For weeks we nursed that little woman as she hovered between life and death. Finally we pulled her through. But, though the neighbors were kind and brought her little gifts and good things to eat and she was getting better each day, still nothing seemed to cheer her. She was depressed and disconsolate.
Finally one day, after the doctor had pronounced her well and was preparing to leave, he told her to be careful and not let herself become pregnant again.
“I suppose another baby will be my end. Doctor, tell me what can I do to keep from it?” she said.
“Oh, ho,” laughed the doctor in good humor, “You can’t have your cake and eat it, too!” Tell Jake to sleep on the roof.” With that he went out the door and left us.
I shall never forget the look on that woman’s face. Tremendous emotions were surging within her.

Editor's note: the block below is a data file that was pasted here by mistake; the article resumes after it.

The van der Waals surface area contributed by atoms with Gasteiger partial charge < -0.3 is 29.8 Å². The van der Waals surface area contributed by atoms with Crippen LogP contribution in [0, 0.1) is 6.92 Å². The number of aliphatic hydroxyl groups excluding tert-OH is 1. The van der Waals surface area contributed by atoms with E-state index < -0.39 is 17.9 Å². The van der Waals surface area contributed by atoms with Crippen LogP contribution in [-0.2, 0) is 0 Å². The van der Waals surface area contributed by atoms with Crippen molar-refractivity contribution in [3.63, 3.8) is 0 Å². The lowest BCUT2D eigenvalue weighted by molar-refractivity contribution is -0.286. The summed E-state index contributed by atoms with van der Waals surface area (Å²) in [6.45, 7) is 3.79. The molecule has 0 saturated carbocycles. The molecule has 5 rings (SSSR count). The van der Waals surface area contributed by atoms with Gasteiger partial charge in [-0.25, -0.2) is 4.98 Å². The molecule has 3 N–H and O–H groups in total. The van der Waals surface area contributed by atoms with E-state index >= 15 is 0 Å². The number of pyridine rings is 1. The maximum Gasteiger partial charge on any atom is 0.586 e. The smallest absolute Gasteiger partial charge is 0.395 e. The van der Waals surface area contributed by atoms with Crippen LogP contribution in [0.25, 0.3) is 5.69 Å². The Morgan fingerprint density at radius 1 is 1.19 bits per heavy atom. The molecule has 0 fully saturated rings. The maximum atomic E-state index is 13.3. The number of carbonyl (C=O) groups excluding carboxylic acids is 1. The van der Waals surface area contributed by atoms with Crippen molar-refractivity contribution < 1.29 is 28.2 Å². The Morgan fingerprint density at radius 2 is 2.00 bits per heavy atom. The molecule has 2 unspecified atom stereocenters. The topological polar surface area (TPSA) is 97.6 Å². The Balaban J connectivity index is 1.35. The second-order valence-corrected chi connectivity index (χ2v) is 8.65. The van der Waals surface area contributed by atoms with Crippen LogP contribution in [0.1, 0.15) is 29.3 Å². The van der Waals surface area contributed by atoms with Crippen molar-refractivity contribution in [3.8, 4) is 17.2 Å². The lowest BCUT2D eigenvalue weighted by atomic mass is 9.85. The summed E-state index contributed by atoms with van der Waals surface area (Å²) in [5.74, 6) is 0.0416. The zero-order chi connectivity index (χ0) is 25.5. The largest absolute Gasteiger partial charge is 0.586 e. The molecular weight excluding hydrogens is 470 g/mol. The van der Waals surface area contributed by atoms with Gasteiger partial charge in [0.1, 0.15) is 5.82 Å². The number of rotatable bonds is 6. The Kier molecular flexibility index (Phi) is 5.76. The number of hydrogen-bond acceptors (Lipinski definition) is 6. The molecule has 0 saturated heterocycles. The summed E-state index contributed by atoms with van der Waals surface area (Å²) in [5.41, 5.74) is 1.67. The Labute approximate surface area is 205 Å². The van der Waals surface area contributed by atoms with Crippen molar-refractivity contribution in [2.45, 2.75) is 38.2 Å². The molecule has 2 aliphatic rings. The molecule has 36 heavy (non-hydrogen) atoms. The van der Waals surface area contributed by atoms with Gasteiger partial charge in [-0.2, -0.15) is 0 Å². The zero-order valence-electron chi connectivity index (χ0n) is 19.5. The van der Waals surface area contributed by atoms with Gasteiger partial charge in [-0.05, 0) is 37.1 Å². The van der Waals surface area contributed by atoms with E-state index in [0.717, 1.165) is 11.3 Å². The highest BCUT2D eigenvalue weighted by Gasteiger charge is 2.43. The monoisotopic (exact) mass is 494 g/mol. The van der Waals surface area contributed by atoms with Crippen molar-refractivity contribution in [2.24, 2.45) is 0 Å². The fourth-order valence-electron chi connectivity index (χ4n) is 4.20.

Conquering her feelings, she turned to me beseechingly, “Tell me the secret,” she begged. “Tell me--and I’ll never breathe it to soul!”
But what could I tell her? I really did not know myself! Tears filled my eyes and she knew that I was sympathetic. But I could do nothing to help her.
Some weeks later, Mr. Doe called me on the ‘phone. Instantly I knew what had happened. On my way I prayed for an accident to overtake me. I could not bear to face Mrs. Doe’s reproachful eyes, to see her suffering so needlessly.
She died ten minutes after I arrived. She never regained consciousness and did not know I was there. Her young husband paced the floor in despair, wringing his hands and weeping bitterly. Her three little children, left motherless, were sobbing in a corner.
It was then that my whole world--my whole outlook on life changed.
I walked home in a daze, weary and heart-sick. I walked and walked and all the while the resolve within me kept growing stronger and stronger: I will do something to help these women!